Ever heard sayings like “I feel it in the gut” or “I’ve got a gut feeling about this” or “Always trust your gut instinct”?
These sayings certainly imply that we acquire critical information from our gut, be it through intuition or unknown neural connections between our gut and our brain, a gut brain connection, with information flowing from our gut to our brain.
Still not convinced? Try this. Close your eyes and imagine someone cutting a lemon right in front of you, its juice squirts out and the pungent smell moves up into your nose, your nose may even tingle slightly. What’s happening in your mouth? Are you salivating? This is an example of how what you are thinking in your brain turns on your digestive system – a gut brain connection – with information flowing the other way this time, from our brain to our gut.
Our digestive system is intricately intertwined with nerves that are imbedded in its walls. These nerves comprise our enteric nervous system and number around 100 million – more than the spinal cord or our peripheral nervous system. The gut also contains around 85% of our immune system, opening up another area of interaction between our thoughts and moods with our gut and immune system.
So How Does This Affect Children Living with Autism?
To understand how the gut brain connection affects kids on the spectrum, we need to take a look at the research. Research is showing that the effect of our gut bacteria on our health and development is monumental. Studies show that changes in gut bacteria affect brain development in mammals, so it is likely that it affects humans as well.
If gut bacteria is strong and healthy, it keeps the ‘bad guys’ under control and intestinal function at its optimum. If the good guys lose control – for instance from repeated courses of antibiotics or exposure to chemicals or to other various factors, then the gut now becomes home to all sorts of pathogenic organisms – bacteria, viruses, fungi, worms and protozoa.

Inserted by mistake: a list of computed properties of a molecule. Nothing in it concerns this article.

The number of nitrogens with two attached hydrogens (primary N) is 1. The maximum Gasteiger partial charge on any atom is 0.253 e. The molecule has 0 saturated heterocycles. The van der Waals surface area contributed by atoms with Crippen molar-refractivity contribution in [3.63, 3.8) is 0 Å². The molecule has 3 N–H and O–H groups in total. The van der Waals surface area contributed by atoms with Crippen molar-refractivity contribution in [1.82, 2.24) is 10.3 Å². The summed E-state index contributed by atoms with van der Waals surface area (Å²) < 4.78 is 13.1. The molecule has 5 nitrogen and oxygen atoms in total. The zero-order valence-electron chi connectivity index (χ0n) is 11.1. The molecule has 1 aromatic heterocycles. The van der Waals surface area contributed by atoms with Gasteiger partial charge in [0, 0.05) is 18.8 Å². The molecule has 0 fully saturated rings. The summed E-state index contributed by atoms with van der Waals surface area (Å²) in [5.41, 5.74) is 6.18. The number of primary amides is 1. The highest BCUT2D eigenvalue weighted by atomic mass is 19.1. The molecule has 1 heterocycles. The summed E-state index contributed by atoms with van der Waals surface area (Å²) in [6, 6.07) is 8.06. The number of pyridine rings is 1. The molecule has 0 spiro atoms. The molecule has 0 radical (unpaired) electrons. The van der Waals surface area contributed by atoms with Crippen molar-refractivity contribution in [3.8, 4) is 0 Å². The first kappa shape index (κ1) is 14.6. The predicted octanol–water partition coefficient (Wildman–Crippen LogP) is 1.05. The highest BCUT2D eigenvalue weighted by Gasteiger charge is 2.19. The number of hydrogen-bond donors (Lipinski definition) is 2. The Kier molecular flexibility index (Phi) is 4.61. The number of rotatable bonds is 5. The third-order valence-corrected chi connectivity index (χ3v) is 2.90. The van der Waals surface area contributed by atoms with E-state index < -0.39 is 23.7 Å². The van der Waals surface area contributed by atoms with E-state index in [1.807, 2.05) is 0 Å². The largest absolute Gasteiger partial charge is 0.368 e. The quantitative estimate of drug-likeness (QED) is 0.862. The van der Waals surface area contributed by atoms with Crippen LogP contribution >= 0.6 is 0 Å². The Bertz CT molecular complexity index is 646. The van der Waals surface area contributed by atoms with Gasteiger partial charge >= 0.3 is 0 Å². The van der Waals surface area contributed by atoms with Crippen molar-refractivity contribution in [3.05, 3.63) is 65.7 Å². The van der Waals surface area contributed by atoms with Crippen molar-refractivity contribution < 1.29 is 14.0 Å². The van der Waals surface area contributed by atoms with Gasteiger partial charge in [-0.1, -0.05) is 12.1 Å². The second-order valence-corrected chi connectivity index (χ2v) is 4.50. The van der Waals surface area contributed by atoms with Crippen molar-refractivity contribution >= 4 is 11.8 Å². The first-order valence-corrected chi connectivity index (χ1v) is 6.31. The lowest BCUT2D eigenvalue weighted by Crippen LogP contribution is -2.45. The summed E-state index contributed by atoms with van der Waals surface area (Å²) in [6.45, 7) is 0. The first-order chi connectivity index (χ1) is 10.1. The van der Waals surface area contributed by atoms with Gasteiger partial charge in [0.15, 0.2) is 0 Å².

Stool tests confirm the presence of all sorts of pathogenic organisms, but how do these organisms affect the brain? To answer this we need to remember these are living organisms we are talking about and as they go about their daily life, they produce thousands of substances that are toxic to our brains. These toxins are thought to overwhelm a child’s brain, affecting the ability to learn. The brain can’t process the incoming sensory information – it sounds like noise – and the child doesn’t learn.
70% of kids with Autism have gastro-intestinal symptoms – diarrhoea, constipation, swollen distended tummies and pain. Many can’t tell us they are in pain, so look for them bending over armchairs, tables, lounges or anything else that puts pressure on their tummy. Pressure helps relieve the pain.
Head banging is an indication a child is in pain, usually coming from their gut. It’s common for children living with Autism to have impacted faeces which can be cleared using a bowel cleanout procedure. Waking at night screaming is another sign that there is pain in the gut.
Help the gut with some first aid – digestive enzymes, a good quality dairy free probiotic and ensuring that the bowel opens every day. These simple steps combined with dietary changes bring significant relief for many children. In many cases these steps also lead to improvements in eye contact, socialisation and an improved ability to learn.
Gluten and casein are thought to affect brain function through incomplete digestion in the gut. Incomplete digestion results in the production of gluteomorphins and caseomorphins which travel through the altered gut wall and interact with morphine receptors in the brain. This creates a brain fog and what we see in kids is the impaired thinking and learning and a child that is a ‘just not there’ daydreamer. This is another example of how the gut affects the brain in kids living with autism.
It is becoming crystal clear that the gut brain connection plays a major role in human health and disease and that nourishing your gut bacteria is a profound and fundamental requirement for optimal brain function and a healthy life.
Julie Damant – Autism Naturopath